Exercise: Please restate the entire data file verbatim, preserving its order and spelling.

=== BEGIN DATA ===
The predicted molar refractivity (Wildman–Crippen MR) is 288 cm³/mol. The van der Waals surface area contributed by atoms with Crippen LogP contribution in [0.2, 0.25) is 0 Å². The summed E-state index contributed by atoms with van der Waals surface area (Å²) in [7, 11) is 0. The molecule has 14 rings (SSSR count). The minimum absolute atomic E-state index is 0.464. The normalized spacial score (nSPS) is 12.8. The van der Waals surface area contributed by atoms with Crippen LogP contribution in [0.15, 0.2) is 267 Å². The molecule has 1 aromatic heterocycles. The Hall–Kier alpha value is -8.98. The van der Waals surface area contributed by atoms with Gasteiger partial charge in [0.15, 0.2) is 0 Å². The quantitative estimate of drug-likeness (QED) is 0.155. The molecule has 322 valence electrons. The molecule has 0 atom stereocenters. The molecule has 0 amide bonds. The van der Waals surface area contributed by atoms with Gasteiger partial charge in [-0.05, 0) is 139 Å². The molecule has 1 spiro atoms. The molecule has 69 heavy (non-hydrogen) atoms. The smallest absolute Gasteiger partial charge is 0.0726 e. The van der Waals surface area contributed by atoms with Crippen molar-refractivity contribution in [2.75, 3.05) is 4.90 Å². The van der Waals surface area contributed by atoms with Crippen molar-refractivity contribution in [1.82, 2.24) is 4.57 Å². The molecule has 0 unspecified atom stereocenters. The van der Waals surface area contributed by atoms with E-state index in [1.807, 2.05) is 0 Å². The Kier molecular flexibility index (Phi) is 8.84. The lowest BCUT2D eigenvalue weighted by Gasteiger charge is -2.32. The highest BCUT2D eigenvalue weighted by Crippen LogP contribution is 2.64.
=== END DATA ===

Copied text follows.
The predicted molar refractivity (Wildman–Crippen MR) is 288 cm³/mol. The van der Waals surface area contributed by atoms with Crippen LogP contribution in [0.2, 0.25) is 0 Å². The summed E-state index contributed by atoms with van der Waals surface area (Å²) in [7, 11) is 0. The molecule has 14 rings (SSSR count). The minimum absolute atomic E-state index is 0.464. The normalized spacial score (nSPS) is 12.8. The van der Waals surface area contributed by atoms with Crippen LogP contribution in [0.15, 0.2) is 267 Å². The molecule has 1 aromatic heterocycles. The Hall–Kier alpha value is -8.98. The van der Waals surface area contributed by atoms with Gasteiger partial charge in [0.15, 0.2) is 0 Å². The quantitative estimate of drug-likeness (QED) is 0.155. The molecule has 322 valence electrons. The molecule has 0 atom stereocenters. The molecule has 0 amide bonds. The van der Waals surface area contributed by atoms with Gasteiger partial charge in [-0.05, 0) is 139 Å². The molecule has 1 spiro atoms. The molecule has 69 heavy (non-hydrogen) atoms. The smallest absolute Gasteiger partial charge is 0.0726 e. The van der Waals surface area contributed by atoms with Crippen molar-refractivity contribution in [2.75, 3.05) is 4.90 Å². The van der Waals surface area contributed by atoms with Crippen molar-refractivity contribution in [1.82, 2.24) is 4.57 Å². The molecule has 0 unspecified atom stereocenters. The van der Waals surface area contributed by atoms with E-state index in [1.807, 2.05) is 0 Å². The Kier molecular flexibility index (Phi) is 8.84. The lowest BCUT2D eigenvalue weighted by Gasteiger charge is -2.32. The highest BCUT2D eigenvalue weighted by Crippen LogP contribution is 2.64.